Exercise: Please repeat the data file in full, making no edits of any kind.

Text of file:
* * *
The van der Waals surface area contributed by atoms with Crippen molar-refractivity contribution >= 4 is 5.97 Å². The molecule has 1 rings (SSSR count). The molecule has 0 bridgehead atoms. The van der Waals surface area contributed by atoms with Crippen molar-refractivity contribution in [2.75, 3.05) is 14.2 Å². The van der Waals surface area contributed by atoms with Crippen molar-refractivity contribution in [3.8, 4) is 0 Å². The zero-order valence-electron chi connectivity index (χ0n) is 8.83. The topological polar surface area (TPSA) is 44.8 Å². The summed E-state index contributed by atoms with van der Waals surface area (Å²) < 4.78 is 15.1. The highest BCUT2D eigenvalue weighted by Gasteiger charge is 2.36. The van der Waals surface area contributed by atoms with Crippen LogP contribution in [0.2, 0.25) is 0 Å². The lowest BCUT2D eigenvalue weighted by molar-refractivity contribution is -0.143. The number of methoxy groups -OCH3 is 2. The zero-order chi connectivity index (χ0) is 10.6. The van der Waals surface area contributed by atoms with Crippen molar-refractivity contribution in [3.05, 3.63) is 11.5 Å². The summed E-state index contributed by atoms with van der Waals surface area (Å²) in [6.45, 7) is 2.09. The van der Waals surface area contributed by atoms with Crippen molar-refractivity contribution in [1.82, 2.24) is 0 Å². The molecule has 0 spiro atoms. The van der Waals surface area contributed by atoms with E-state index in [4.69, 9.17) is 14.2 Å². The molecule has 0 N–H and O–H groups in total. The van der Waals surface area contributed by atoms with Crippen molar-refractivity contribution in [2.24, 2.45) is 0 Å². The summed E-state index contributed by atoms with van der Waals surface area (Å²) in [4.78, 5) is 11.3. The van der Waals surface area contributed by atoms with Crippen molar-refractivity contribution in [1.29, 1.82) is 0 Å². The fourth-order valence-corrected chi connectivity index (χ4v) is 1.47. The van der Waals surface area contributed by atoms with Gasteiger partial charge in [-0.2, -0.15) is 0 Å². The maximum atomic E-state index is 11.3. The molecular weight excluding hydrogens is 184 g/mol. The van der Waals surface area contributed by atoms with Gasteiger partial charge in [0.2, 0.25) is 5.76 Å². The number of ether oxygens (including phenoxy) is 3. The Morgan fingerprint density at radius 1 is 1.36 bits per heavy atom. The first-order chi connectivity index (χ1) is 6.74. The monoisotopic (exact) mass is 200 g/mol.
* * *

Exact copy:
The van der Waals surface area contributed by atoms with Crippen molar-refractivity contribution >= 4 is 5.97 Å². The molecule has 1 rings (SSSR count). The molecule has 0 bridgehead atoms. The van der Waals surface area contributed by atoms with Crippen molar-refractivity contribution in [2.75, 3.05) is 14.2 Å². The van der Waals surface area contributed by atoms with Crippen molar-refractivity contribution in [3.8, 4) is 0 Å². The zero-order valence-electron chi connectivity index (χ0n) is 8.83. The topological polar surface area (TPSA) is 44.8 Å². The summed E-state index contributed by atoms with van der Waals surface area (Å²) < 4.78 is 15.1. The highest BCUT2D eigenvalue weighted by Gasteiger charge is 2.36. The van der Waals surface area contributed by atoms with Crippen LogP contribution in [0.2, 0.25) is 0 Å². The lowest BCUT2D eigenvalue weighted by molar-refractivity contribution is -0.143. The number of methoxy groups -OCH3 is 2. The zero-order chi connectivity index (χ0) is 10.6. The van der Waals surface area contributed by atoms with Crippen molar-refractivity contribution in [3.05, 3.63) is 11.5 Å². The summed E-state index contributed by atoms with van der Waals surface area (Å²) in [6.45, 7) is 2.09. The van der Waals surface area contributed by atoms with Crippen molar-refractivity contribution in [1.82, 2.24) is 0 Å². The molecule has 0 spiro atoms. The van der Waals surface area contributed by atoms with E-state index in [4.69, 9.17) is 14.2 Å². The molecule has 0 N–H and O–H groups in total. The van der Waals surface area contributed by atoms with Crippen molar-refractivity contribution in [2.24, 2.45) is 0 Å². The summed E-state index contributed by atoms with van der Waals surface area (Å²) in [4.78, 5) is 11.3. The van der Waals surface area contributed by atoms with Crippen molar-refractivity contribution in [1.29, 1.82) is 0 Å². The fourth-order valence-corrected chi connectivity index (χ4v) is 1.47. The van der Waals surface area contributed by atoms with Gasteiger partial charge in [-0.2, -0.15) is 0 Å². The maximum atomic E-state index is 11.3. The molecular weight excluding hydrogens is 184 g/mol. The van der Waals surface area contributed by atoms with Gasteiger partial charge in [0.2, 0.25) is 5.76 Å². The number of ether oxygens (including phenoxy) is 3. The Morgan fingerprint density at radius 1 is 1.36 bits per heavy atom. The first-order chi connectivity index (χ1) is 6.74. The monoisotopic (exact) mass is 200 g/mol.